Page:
An outstanding example of family friendly features at the Needles District is the Cave Spring loop, just six-tenths of a mile long. Children will be impressed by the rustic remains of old-time cowboy camps, standing undisturbed under a huge rock overhang.

Ranch employees used this rustic camp beginning in the 1800s and continuing until 1975. There are handmade tables and chairs, cooking pots and a legless wood stove to admire.

Unlike many National Parks scattered around the Colorado Plateau, there are options for off-road vehicles in Needles comprising more than 50 miles of routes. The climb up Elephant Hill borders on terror for novice four-wheelers. Expect stair-step drops and tight turns that demand backing in precarious positions. Lavender Canyon spices things up with creek crossings, the potential for deep water and quicksand.

Moderate routes include the Colorado River Overlook (some will want to park the Jeep and hoof it for the last mile) and Horse Canyon. Mountain bikers are directed to Elephant Hill and Colorado Overlook.

The most dramatic scenery in the Needles District requires an ambitious hike, sometimes with a little rock scrambling and cliff exposure tossed in. Even in spring, take more water than you think you will need.

The ultimate destination is Druid Arch at the end of an 11-mile loop. A good, solid hill climb for skiers finding their hiking muscles is the Chesler Park Loop, with the best views of the needles in the midst of a grassy savannah.

For a safe adventure, tackle the 10-mile jaunt to the rock art panel at Peekaboo. It leaves from the campground and traverses two narrow canyons, requiring climbs up sweeping slickrock bowls. Be prepared to climb two steep ladders drilled into cliff faces along the route.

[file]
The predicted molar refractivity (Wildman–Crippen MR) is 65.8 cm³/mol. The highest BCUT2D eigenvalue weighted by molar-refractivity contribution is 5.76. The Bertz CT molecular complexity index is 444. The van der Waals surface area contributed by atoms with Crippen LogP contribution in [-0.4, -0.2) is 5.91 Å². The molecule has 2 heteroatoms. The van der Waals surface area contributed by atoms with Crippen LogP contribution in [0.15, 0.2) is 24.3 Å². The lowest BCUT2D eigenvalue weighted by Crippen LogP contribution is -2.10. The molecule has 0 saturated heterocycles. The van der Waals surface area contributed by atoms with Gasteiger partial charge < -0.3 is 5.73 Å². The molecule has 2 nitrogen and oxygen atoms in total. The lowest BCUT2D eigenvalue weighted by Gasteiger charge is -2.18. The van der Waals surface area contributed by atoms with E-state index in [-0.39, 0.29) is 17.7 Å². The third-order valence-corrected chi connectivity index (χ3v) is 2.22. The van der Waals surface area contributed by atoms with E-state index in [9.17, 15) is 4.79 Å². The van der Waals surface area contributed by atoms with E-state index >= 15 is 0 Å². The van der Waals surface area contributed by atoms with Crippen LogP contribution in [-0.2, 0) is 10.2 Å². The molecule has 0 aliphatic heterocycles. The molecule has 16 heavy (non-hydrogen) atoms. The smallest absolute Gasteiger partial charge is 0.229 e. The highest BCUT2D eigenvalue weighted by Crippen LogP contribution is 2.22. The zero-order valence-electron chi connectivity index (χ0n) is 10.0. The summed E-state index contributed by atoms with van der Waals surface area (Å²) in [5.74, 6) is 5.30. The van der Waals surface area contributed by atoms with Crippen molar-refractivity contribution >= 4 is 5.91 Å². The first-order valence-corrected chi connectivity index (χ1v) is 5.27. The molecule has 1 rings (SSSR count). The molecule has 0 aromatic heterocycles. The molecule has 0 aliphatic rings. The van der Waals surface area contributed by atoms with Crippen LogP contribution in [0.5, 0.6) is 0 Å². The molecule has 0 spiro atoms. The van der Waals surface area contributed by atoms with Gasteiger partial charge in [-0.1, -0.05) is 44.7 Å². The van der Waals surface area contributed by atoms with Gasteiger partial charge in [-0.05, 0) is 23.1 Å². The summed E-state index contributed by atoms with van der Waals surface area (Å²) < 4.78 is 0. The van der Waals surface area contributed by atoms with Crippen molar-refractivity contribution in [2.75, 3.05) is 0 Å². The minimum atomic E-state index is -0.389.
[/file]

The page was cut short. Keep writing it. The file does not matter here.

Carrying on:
Canyonlands is less than seven hours from Steamboat, but the landscape is extra-planetary. As a budget spring break, that’s hard to surpass.

If you go

±± Getting there: The entrance to the Needles District of Canyonlands National Park is about 6.5 hours from Steamboat Springs via Colorado Highway 131, Interstate 70 to Grand Junction and beyond to Moab via U.S. Highway 191 and the final twisty 48 miles on San Juan County Road 211.

±± National park admission is $10 per car and good for seven days. Campground fees are $15 per night.

±± Sites at the Squaw Flat Campground are first-come, first-served. The Squaw Flat Campground has 26 sites with fire rings, picnic tables, bathrooms and running water. It will accommodate RVs up to 28 feet long with a few sites that will accommodate longer vehicles.

±± Squaw Flat is a long drive to make from the state highway to the park entrance, only to find that the campground is full. Alternatives include a small commercial campground just outside the park entrance at Needles Outpost. Advantages include the ability to purchase a hot shower. Facilities are clean. There is a modest store and lunch counter (they’ll cook you a hamburger on the propane grill out back).

Some Web reports indicate you can purchase fuel, including diesel, at Needles Outpost. Nevertheless, monitor fuel consumption closely. The nearest alternative services are 45 miles away (south on the state highway) in Monticello. There are a limited number of modern motel rooms in Monticello.

There is also free camping on BLM land in Lockhart Basin, off a dirt road about a 1/2 mile from San Juan County Road 211 (the road to Needles). There are no facilities whatsoever. However, large RVs and rock climbers in small tents often use the informal camping area.

±± Reservations are available for all backcountry permits and for group campsites in the Needles District. Canyonlands visitor information: 435-719-2313.

±± The Needles District Visitor Center is open daily from 9 a.m. to 4:30 p.m., with extended hours March through October.

±± Dogs are not allowed on hiking trails – even on a leash.

Tips

±± Overnight lows in April can dip into the 20s, and the camping spaces in Needles Outpost are shielded from the morning sun by a large butte. If you are tent camping, start the car, brew coffee and drive west to the visitor center, where the sun is up already. A brisk morning hike beats shivering in the tent.

±± Bring along your three-season sleeping bag and a big box of firewood from home.